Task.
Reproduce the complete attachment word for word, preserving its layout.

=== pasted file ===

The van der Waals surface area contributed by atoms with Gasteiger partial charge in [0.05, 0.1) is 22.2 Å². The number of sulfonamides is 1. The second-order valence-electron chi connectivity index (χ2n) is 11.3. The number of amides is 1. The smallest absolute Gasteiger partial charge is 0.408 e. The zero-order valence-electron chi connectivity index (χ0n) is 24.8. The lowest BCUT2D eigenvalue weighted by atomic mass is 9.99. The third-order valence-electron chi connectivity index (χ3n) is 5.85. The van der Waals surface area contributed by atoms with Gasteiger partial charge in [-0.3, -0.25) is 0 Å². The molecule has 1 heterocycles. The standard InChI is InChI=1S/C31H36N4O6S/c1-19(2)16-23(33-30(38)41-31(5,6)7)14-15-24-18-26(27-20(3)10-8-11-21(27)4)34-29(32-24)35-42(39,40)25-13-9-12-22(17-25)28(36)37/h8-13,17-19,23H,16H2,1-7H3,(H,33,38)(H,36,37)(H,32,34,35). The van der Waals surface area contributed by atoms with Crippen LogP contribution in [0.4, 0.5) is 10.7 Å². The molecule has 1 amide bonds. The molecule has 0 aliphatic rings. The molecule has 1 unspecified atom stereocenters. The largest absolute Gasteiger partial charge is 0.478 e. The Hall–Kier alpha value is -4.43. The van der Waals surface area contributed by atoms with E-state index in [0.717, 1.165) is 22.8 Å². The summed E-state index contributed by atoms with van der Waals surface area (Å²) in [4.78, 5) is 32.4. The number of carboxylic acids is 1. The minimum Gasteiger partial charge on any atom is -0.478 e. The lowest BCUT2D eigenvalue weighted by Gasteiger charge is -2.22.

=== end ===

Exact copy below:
The van der Waals surface area contributed by atoms with Gasteiger partial charge in [0.05, 0.1) is 22.2 Å². The number of sulfonamides is 1. The second-order valence-electron chi connectivity index (χ2n) is 11.3. The number of amides is 1. The smallest absolute Gasteiger partial charge is 0.408 e. The zero-order valence-electron chi connectivity index (χ0n) is 24.8. The lowest BCUT2D eigenvalue weighted by atomic mass is 9.99. The third-order valence-electron chi connectivity index (χ3n) is 5.85. The van der Waals surface area contributed by atoms with Gasteiger partial charge in [-0.3, -0.25) is 0 Å². The molecule has 1 heterocycles. The standard InChI is InChI=1S/C31H36N4O6S/c1-19(2)16-23(33-30(38)41-31(5,6)7)14-15-24-18-26(27-20(3)10-8-11-21(27)4)34-29(32-24)35-42(39,40)25-13-9-12-22(17-25)28(36)37/h8-13,17-19,23H,16H2,1-7H3,(H,33,38)(H,36,37)(H,32,34,35). The van der Waals surface area contributed by atoms with Crippen LogP contribution in [0.4, 0.5) is 10.7 Å². The molecule has 1 amide bonds. The molecule has 0 aliphatic rings. The molecule has 1 unspecified atom stereocenters. The largest absolute Gasteiger partial charge is 0.478 e. The Hall–Kier alpha value is -4.43. The van der Waals surface area contributed by atoms with E-state index in [0.717, 1.165) is 22.8 Å². The summed E-state index contributed by atoms with van der Waals surface area (Å²) in [4.78, 5) is 32.4. The number of carboxylic acids is 1. The minimum Gasteiger partial charge on any atom is -0.478 e. The lowest BCUT2D eigenvalue weighted by Gasteiger charge is -2.22.